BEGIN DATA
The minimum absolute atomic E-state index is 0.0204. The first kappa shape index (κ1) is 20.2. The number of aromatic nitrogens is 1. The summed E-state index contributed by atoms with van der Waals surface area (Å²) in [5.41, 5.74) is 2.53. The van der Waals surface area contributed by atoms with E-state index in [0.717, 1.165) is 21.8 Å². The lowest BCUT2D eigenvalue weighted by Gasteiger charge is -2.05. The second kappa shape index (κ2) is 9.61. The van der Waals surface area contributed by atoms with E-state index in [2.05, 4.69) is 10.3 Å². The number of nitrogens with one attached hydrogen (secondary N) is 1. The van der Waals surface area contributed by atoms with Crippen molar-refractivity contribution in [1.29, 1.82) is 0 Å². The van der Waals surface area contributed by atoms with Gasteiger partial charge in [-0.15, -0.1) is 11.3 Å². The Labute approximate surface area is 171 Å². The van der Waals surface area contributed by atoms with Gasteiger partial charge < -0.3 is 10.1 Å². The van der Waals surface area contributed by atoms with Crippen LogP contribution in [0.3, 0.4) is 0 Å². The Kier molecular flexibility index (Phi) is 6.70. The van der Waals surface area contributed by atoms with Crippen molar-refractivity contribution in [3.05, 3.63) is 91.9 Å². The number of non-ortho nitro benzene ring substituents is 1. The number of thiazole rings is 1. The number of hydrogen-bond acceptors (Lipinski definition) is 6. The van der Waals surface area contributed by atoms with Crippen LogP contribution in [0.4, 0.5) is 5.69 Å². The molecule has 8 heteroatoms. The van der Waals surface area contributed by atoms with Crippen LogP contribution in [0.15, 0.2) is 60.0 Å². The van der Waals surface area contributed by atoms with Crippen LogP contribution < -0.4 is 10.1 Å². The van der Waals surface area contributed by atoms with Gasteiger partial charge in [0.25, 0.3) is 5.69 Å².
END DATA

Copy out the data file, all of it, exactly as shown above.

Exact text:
The minimum absolute atomic E-state index is 0.0204. The first kappa shape index (κ1) is 20.2. The number of aromatic nitrogens is 1. The summed E-state index contributed by atoms with van der Waals surface area (Å²) in [5.41, 5.74) is 2.53. The van der Waals surface area contributed by atoms with E-state index in [0.717, 1.165) is 21.8 Å². The lowest BCUT2D eigenvalue weighted by Gasteiger charge is -2.05. The second kappa shape index (κ2) is 9.61. The van der Waals surface area contributed by atoms with E-state index in [2.05, 4.69) is 10.3 Å². The number of nitrogens with one attached hydrogen (secondary N) is 1. The van der Waals surface area contributed by atoms with Crippen molar-refractivity contribution in [1.29, 1.82) is 0 Å². The van der Waals surface area contributed by atoms with Gasteiger partial charge in [-0.15, -0.1) is 11.3 Å². The Labute approximate surface area is 171 Å². The van der Waals surface area contributed by atoms with Gasteiger partial charge < -0.3 is 10.1 Å². The van der Waals surface area contributed by atoms with Crippen LogP contribution in [0.3, 0.4) is 0 Å². The Kier molecular flexibility index (Phi) is 6.70. The van der Waals surface area contributed by atoms with Crippen molar-refractivity contribution in [3.05, 3.63) is 91.9 Å². The number of non-ortho nitro benzene ring substituents is 1. The number of thiazole rings is 1. The number of hydrogen-bond acceptors (Lipinski definition) is 6. The van der Waals surface area contributed by atoms with Crippen LogP contribution in [0.4, 0.5) is 5.69 Å². The molecule has 8 heteroatoms. The van der Waals surface area contributed by atoms with Crippen LogP contribution in [0.15, 0.2) is 60.0 Å². The van der Waals surface area contributed by atoms with Crippen LogP contribution < -0.4 is 10.1 Å². The van der Waals surface area contributed by atoms with Gasteiger partial charge in [0.25, 0.3) is 5.69 Å².